TTAC Commentator Explains 90-Day Buick LaCrosse Inventory Over-Supply Promise

Robert Farago
by Robert Farago

A TTAC Commentator emailed this about the what did she mean debate re: GM’s proposed inventory levels for the new Buick LaCrosse.:

Just an FYI, but the execs at Chrysler always looked at the dealer stock and total stock separately. Although the cause of this was as you pointed out – due to the sales bank where cars were being parked in overflow lot. The situation got so bad in 2008 that Chrysler had to track “unaccounted for and parked somewhere random” stock separately… but that’s a separate story. Hopefully New GM will never go the route of building thousands of unallocated cars (but I’m sure they’ll find a way). The two metrics were required because the various operating groups could be measured against the gap between dealer/total stock or the efficiency of the dealer stock. It just depended on what was being measured.


One of the major problems was that Marketing drove the forecast for how many cars to produce. It would be great if marketing were held responsible for total-stock numbers since then they’d be on the hook for a sales bank if they went that route. Unfortunately, this was not the case in either the Old Chrysler or Old GM.

Sure, there’s the argument that manufacturing should never build a car without a dealer order – but there’s always going to be noise in the system so a few units here and there are to be expected. It’s not possible to just slow down the line and build fewer cars since the manufacturing process at Lamborghini is much different than in a volume auto plant. Skips in the line are also amazingly expensive. Besides, a fleet customer really doesn’t care what options are on a car (I kid – I kid). But the unclaimed inventory can be mitigated if marketing is suddenly scorecarded in a manner to expose an unrealistic expectation of future orders.

I would imagine that it’s really easy for someone to gaff up on the semantics since the two metrics have their own objectives and scorecards internal to the company.

Robert Farago
Robert Farago

More by Robert Farago

Comments
Join the conversation
2 of 7 comments
  • Joeaverage Joeaverage on Jul 20, 2009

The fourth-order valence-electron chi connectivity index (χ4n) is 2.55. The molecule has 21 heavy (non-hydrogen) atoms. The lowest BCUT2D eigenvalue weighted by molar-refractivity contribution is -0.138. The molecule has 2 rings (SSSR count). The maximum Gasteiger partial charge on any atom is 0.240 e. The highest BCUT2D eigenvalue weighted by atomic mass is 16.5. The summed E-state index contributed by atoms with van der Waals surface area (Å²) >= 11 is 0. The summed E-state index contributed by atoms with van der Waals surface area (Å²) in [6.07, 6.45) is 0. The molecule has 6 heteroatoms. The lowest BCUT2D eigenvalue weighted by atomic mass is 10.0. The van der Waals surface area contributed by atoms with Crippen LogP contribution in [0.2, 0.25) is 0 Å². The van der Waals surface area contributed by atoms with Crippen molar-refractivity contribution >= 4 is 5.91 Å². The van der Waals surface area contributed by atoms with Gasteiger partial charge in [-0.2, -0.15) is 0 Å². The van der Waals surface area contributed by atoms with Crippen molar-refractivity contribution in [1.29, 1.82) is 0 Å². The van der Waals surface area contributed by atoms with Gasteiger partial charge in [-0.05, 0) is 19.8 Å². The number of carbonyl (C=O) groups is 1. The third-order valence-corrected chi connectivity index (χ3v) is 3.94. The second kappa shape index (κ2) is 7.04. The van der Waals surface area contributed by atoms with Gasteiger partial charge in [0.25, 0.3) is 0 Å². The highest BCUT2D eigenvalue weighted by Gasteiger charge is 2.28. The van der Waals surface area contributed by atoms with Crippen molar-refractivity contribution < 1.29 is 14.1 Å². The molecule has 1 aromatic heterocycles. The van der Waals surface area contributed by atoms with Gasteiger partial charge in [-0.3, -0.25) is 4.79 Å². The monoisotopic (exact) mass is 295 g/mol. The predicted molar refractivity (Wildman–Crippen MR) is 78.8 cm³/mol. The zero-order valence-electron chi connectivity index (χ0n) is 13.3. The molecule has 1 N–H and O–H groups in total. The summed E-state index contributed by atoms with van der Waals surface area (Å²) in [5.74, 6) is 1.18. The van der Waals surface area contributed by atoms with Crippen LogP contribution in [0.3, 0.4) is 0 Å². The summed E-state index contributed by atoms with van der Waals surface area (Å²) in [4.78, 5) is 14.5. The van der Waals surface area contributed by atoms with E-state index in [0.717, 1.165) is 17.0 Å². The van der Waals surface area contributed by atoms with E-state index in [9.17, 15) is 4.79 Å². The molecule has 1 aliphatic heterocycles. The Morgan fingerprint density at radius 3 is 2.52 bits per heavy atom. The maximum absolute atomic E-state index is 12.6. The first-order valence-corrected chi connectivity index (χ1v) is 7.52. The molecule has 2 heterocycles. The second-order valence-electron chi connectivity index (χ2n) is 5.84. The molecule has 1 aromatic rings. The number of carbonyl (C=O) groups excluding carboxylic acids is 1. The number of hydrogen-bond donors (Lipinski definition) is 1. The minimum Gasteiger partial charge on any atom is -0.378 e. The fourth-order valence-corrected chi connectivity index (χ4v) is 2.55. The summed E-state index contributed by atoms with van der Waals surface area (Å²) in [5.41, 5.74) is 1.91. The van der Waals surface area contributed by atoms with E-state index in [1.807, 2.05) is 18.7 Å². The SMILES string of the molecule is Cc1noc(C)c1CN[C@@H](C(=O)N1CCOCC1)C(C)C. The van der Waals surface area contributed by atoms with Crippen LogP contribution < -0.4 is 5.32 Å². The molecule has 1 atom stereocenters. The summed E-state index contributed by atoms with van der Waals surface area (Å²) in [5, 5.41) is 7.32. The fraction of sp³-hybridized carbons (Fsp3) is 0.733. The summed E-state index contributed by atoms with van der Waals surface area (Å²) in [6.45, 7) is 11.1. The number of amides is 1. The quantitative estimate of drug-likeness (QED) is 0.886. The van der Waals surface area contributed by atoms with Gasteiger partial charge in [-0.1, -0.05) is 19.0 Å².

folkdancer: Maybe some manufacturer should try to build a car like an appliance. No options and any color as long as it is black. I wonder how low the manufacturer could get the price? t As soon as a car company built something really, really cheap the media and consumers would rip it to pieces for looking or feeling cheap. We're spoiled rotten in America. Got to have luxury or max performance (whether we need it or not) or the product is declared by many (too many) to be absolute crap (POS). What a shame. The car manufacturers won't be associated with a product like that. I'd really like to have a simple good quality vehicle that I could afford and work on myself too. Something that would last and last and that I could afford to buy parts for. Honda does/did a similar thing with their vehicle range. Basically I could buy my '99 CR-V as a low range LX or the upper range EX. Options were colors and transmission type. The LX could be bought with a few of the EX extras like ABS and AWD but the options list was pretty short. Most of the options amounted to trim accessories that the dealer could install - mudflaps, roofracks, stereo upgrades, trailer hitches. I think Detroit ought to simplify their products this way. I think of my VW Golf as being a simple vehicle and my Honda CR-V as being similar to that concept too. Basic but with a/c and a few creature comforts like pwr steering and windows. Am doing a timing belt over several days on the CR-V. $150 for parts (belt plus v-belts, cam and crank seals, 1 motor mount). Car has alot of miles -180K- so I'm doing a few extras. Easy to do after the first one. The first time round I wasted alot of time avoiding pulling off splash panels and a few unrelated components. This time I just pulled them off to get them out of the way and the job goes pretty quick. The Somerset was a break from the 70s cars I remember. Small but with alot of extras. Unfortunately I suspect too many Americans couldn't rationalize small and premium content. Still hear from family and friends who think buying the biggest vehicle they can afford is value. Not small with alot of features. Anybody remember the Somerset enough to say they were good cars or not? That digital dash worries me. Did it last? Could it be repaired for a reasonable cost? Was that Somerset as good as the current run of Buick Centurys?